[Vision2020] NOAA: Carbon Dioxide, Methane Rise Sharply in 2007

Glenn Schwaller vpschwaller at gmail.com
Thu Apr 24 14:34:14 PDT 2008

Well Roger, according to Al Gore's Feature Presentation, temperature
increases first, followed by an increase in carbon dioxide.  Yes, you
have to look carefully at the graph ("conveniently" squished
alltogether as to be almost impossible to resolve anything, and
fleetingly shown at that) but temperature goes up, THEN CO2 follows.
Didn't really point that one out now, did he.  Imagine that.

It's really not that surprising since this is a representation of the
basic solubility of gases in liquid - warm liquids hold less gas than
cold liquids.  Open two cans of beer and put one in your car on a warm
day and one in your fridge.  Go back an hour later and see which has
gone flat.  And if you could measure the amount of CO2 in the car and
the fridge at the beginning and the end of this little experiment, you
would see more CO2 in your car than in the fridge.  Imagine that.

Even more insidious is the graphical representation of CO2 v temp in
Laurie David's book for children on global warming.  Their graph of
CO@ v temp was taken directly from the data in
the 2005 Science article by U. Siegenthaler in which they
(Siegenthaler et al.) show and state:

"The lags of CO2 with respect to the Antarctic temperature over
glacial terminations V to VII are 800, 1600, and 2800 years,
respectively, which are consistent with earlier observations during
the last four glacial cycles."   (Siegenthaler et al., 2005, Science,
vol. 310, 1313-1317)

David's book has the labels for CO2 and temperature deliberatly
reversed to show their contention that temperature increase follows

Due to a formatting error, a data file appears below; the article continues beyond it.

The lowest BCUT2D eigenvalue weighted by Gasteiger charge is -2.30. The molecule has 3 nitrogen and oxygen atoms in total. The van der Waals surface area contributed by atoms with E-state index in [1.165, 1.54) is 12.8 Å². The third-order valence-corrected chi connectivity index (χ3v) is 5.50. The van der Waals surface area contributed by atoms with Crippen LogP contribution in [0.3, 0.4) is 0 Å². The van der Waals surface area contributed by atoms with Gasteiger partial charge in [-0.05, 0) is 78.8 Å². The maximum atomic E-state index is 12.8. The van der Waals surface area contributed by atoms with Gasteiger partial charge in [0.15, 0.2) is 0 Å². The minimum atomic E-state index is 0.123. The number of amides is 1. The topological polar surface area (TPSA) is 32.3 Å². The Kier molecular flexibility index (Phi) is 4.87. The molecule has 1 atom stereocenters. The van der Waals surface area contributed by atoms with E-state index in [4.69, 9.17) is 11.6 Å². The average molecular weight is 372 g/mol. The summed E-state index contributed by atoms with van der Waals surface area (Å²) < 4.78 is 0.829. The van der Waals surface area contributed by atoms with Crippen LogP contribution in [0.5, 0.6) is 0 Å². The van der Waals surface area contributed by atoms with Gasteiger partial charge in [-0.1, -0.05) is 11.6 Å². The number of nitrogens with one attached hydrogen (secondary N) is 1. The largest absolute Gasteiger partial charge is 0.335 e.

CO2 increase.  The unadulterated graph shows exactly the opposite.
Imagine that.

And in an unrelated question, why is it that local gas prices have
increased by 10 or more cents over the past week, yet this is still
the same gas pumped in their storage tanks well over a week ago??  Huh
. . . .

It's also interesting to note that over the past year the futures on
soybeans, corn, and rice have risen by 92%, 49% and 121% respectively,
yet I don't see the stockers at Safeway running out on a daily basis
slapping a price increase on  tofu, cornflakes and rice krispies.

 And there is no evidence of gouging?!?!?!



On 4/24/08, lfalen <lfalen at turbonet.com> wrote:
> Ted
> Look at the production of C02 and a raise in temperature as a function of
> time. Which occurs first?
> Roger
> -----Original message-----
> From: "Ted Moffett" starbliss at gmail.com
> Date: Wed, 23 Apr 2008 21:48:13 -0700
> To: vision2020 vision2020 at moscow.com
> Subject: [Vision2020] NOAA: Carbon Dioxide, Methane Rise Sharply in 2007
> > http://www.noaanews.noaa.gov/stories2008/20080423_methane.html
> >
> >  Carbon Dioxide, Methane Rise Sharply in 2007
> >
> > April 23, 2008
> > Last year alone global levels of atmospheric carbon dioxide, the primary
> > driver of global climate change, increased by 0.6 percent, or 19 billion
> > tons. Additionally methane rose by 27 million tons after nearly a decade
> > with little or no increase. NOAA scientists released these and other
> > preliminary findings today as part of an annual update to the agency's